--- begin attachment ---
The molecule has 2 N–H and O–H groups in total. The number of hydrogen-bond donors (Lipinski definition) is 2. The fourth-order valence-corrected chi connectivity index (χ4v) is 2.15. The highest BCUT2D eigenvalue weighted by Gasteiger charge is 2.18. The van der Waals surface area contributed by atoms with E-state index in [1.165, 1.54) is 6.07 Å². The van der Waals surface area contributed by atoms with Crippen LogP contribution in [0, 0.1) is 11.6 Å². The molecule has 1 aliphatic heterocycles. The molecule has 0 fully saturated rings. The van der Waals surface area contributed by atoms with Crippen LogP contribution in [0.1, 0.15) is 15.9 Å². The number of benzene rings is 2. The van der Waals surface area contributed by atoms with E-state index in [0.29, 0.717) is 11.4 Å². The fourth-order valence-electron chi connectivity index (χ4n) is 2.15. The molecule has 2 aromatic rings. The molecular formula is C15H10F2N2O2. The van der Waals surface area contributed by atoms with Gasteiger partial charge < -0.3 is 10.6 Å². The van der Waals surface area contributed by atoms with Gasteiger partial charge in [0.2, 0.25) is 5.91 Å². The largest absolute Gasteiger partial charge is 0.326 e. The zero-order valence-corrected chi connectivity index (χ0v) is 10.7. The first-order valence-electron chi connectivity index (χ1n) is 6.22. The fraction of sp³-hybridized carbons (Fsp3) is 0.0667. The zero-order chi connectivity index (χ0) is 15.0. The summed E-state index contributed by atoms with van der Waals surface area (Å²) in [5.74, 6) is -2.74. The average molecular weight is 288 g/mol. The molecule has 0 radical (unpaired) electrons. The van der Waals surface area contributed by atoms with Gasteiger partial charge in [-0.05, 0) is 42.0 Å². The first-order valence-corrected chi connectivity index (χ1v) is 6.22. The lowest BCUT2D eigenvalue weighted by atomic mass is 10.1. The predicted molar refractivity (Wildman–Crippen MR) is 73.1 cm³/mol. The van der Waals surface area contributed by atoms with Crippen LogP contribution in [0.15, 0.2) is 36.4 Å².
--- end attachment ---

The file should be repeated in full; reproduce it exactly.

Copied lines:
The molecule has 2 N–H and O–H groups in total. The number of hydrogen-bond donors (Lipinski definition) is 2. The fourth-order valence-corrected chi connectivity index (χ4v) is 2.15. The highest BCUT2D eigenvalue weighted by Gasteiger charge is 2.18. The van der Waals surface area contributed by atoms with E-state index in [1.165, 1.54) is 6.07 Å². The van der Waals surface area contributed by atoms with Crippen LogP contribution in [0, 0.1) is 11.6 Å². The molecule has 1 aliphatic heterocycles. The molecule has 0 fully saturated rings. The van der Waals surface area contributed by atoms with Crippen LogP contribution in [0.1, 0.15) is 15.9 Å². The number of benzene rings is 2. The van der Waals surface area contributed by atoms with E-state index in [0.29, 0.717) is 11.4 Å². The fourth-order valence-electron chi connectivity index (χ4n) is 2.15. The molecule has 2 aromatic rings. The molecular formula is C15H10F2N2O2. The van der Waals surface area contributed by atoms with Gasteiger partial charge < -0.3 is 10.6 Å². The van der Waals surface area contributed by atoms with Gasteiger partial charge in [0.2, 0.25) is 5.91 Å². The largest absolute Gasteiger partial charge is 0.326 e. The zero-order valence-corrected chi connectivity index (χ0v) is 10.7. The first-order valence-electron chi connectivity index (χ1n) is 6.22. The fraction of sp³-hybridized carbons (Fsp3) is 0.0667. The zero-order chi connectivity index (χ0) is 15.0. The summed E-state index contributed by atoms with van der Waals surface area (Å²) in [5.74, 6) is -2.74. The average molecular weight is 288 g/mol. The molecule has 0 radical (unpaired) electrons. The van der Waals surface area contributed by atoms with Gasteiger partial charge in [-0.05, 0) is 42.0 Å². The first-order valence-corrected chi connectivity index (χ1v) is 6.22. The lowest BCUT2D eigenvalue weighted by atomic mass is 10.1. The predicted molar refractivity (Wildman–Crippen MR) is 73.1 cm³/mol. The van der Waals surface area contributed by atoms with Crippen LogP contribution in [0.15, 0.2) is 36.4 Å².